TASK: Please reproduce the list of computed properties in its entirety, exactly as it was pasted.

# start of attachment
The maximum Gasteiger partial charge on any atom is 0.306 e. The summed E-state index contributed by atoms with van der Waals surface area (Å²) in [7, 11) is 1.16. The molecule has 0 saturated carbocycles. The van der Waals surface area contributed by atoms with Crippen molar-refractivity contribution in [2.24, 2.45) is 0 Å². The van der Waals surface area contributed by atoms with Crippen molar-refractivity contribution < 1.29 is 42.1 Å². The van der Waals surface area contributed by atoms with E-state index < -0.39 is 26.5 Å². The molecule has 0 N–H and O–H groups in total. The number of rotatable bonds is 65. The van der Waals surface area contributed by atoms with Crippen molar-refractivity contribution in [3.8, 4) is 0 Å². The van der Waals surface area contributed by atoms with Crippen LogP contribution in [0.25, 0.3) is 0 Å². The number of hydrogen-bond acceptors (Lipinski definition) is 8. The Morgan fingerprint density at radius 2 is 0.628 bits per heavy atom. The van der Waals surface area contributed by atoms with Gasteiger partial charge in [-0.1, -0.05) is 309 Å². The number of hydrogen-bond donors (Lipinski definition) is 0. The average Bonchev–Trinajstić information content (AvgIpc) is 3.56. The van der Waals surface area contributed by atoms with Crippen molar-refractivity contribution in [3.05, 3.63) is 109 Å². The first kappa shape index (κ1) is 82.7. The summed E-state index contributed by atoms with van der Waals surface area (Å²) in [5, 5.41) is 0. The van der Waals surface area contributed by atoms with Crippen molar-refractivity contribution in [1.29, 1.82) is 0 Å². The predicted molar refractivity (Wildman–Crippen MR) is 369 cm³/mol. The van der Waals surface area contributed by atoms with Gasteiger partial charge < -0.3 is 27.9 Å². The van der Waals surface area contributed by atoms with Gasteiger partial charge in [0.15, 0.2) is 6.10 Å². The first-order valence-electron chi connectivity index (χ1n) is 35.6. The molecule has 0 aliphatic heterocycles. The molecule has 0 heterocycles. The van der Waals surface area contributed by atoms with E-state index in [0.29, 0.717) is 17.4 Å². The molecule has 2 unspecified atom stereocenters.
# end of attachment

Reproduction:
The maximum Gasteiger partial charge on any atom is 0.306 e. The summed E-state index contributed by atoms with van der Waals surface area (Å²) in [7, 11) is 1.16. The molecule has 0 saturated carbocycles. The van der Waals surface area contributed by atoms with Crippen molar-refractivity contribution in [2.24, 2.45) is 0 Å². The van der Waals surface area contributed by atoms with Crippen molar-refractivity contribution < 1.29 is 42.1 Å². The van der Waals surface area contributed by atoms with E-state index < -0.39 is 26.5 Å². The molecule has 0 N–H and O–H groups in total. The number of rotatable bonds is 65. The van der Waals surface area contributed by atoms with Crippen molar-refractivity contribution in [3.8, 4) is 0 Å². The van der Waals surface area contributed by atoms with Crippen LogP contribution in [0.25, 0.3) is 0 Å². The number of hydrogen-bond acceptors (Lipinski definition) is 8. The Morgan fingerprint density at radius 2 is 0.628 bits per heavy atom. The van der Waals surface area contributed by atoms with Gasteiger partial charge in [-0.1, -0.05) is 309 Å². The number of hydrogen-bond donors (Lipinski definition) is 0. The average Bonchev–Trinajstić information content (AvgIpc) is 3.56. The van der Waals surface area contributed by atoms with Crippen molar-refractivity contribution in [3.05, 3.63) is 109 Å². The first kappa shape index (κ1) is 82.7. The summed E-state index contributed by atoms with van der Waals surface area (Å²) in [5, 5.41) is 0. The van der Waals surface area contributed by atoms with Crippen molar-refractivity contribution in [1.29, 1.82) is 0 Å². The predicted molar refractivity (Wildman–Crippen MR) is 369 cm³/mol. The van der Waals surface area contributed by atoms with Gasteiger partial charge < -0.3 is 27.9 Å². The van der Waals surface area contributed by atoms with Gasteiger partial charge in [0.15, 0.2) is 6.10 Å². The first-order valence-electron chi connectivity index (χ1n) is 35.6. The molecule has 0 aliphatic heterocycles. The molecule has 0 heterocycles. The van der Waals surface area contributed by atoms with E-state index in [0.29, 0.717) is 17.4 Å². The molecule has 2 unspecified atom stereocenters.